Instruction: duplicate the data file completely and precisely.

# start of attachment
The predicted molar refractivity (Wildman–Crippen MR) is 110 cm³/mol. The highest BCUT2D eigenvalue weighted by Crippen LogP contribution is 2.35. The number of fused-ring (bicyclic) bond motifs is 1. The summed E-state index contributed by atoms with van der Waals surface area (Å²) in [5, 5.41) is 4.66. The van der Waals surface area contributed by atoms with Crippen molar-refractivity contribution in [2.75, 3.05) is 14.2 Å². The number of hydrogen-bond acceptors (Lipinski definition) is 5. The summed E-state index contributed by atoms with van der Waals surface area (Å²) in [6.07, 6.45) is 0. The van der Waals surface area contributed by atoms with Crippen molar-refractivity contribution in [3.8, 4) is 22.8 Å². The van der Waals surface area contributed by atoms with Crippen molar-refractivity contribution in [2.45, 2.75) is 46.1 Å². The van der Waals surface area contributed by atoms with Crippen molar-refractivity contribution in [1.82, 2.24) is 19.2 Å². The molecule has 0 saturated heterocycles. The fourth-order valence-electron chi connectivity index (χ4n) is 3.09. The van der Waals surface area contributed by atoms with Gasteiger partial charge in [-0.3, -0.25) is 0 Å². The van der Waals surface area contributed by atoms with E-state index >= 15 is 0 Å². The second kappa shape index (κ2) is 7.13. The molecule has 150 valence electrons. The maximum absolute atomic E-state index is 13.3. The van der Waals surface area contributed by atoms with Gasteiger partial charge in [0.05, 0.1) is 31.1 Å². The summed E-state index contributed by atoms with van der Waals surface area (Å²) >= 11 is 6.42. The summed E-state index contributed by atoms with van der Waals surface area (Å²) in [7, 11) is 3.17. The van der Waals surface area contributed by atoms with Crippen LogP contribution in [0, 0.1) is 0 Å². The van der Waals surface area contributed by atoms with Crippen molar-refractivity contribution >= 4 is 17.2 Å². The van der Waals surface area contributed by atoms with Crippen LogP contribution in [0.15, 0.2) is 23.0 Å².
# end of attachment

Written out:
The predicted molar refractivity (Wildman–Crippen MR) is 110 cm³/mol. The highest BCUT2D eigenvalue weighted by Crippen LogP contribution is 2.35. The number of fused-ring (bicyclic) bond motifs is 1. The summed E-state index contributed by atoms with van der Waals surface area (Å²) in [5, 5.41) is 4.66. The van der Waals surface area contributed by atoms with Crippen molar-refractivity contribution in [2.75, 3.05) is 14.2 Å². The number of hydrogen-bond acceptors (Lipinski definition) is 5. The summed E-state index contributed by atoms with van der Waals surface area (Å²) in [6.07, 6.45) is 0. The van der Waals surface area contributed by atoms with Crippen molar-refractivity contribution in [3.8, 4) is 22.8 Å². The van der Waals surface area contributed by atoms with Crippen molar-refractivity contribution in [2.45, 2.75) is 46.1 Å². The van der Waals surface area contributed by atoms with Crippen molar-refractivity contribution in [1.82, 2.24) is 19.2 Å². The molecule has 0 saturated heterocycles. The fourth-order valence-electron chi connectivity index (χ4n) is 3.09. The van der Waals surface area contributed by atoms with Gasteiger partial charge in [-0.3, -0.25) is 0 Å². The van der Waals surface area contributed by atoms with E-state index >= 15 is 0 Å². The second kappa shape index (κ2) is 7.13. The molecule has 150 valence electrons. The maximum absolute atomic E-state index is 13.3. The van der Waals surface area contributed by atoms with Gasteiger partial charge in [0.05, 0.1) is 31.1 Å². The summed E-state index contributed by atoms with van der Waals surface area (Å²) >= 11 is 6.42. The summed E-state index contributed by atoms with van der Waals surface area (Å²) in [7, 11) is 3.17. The van der Waals surface area contributed by atoms with Crippen LogP contribution in [0, 0.1) is 0 Å². The van der Waals surface area contributed by atoms with Crippen molar-refractivity contribution >= 4 is 17.2 Å². The van der Waals surface area contributed by atoms with Crippen LogP contribution in [0.15, 0.2) is 23.0 Å².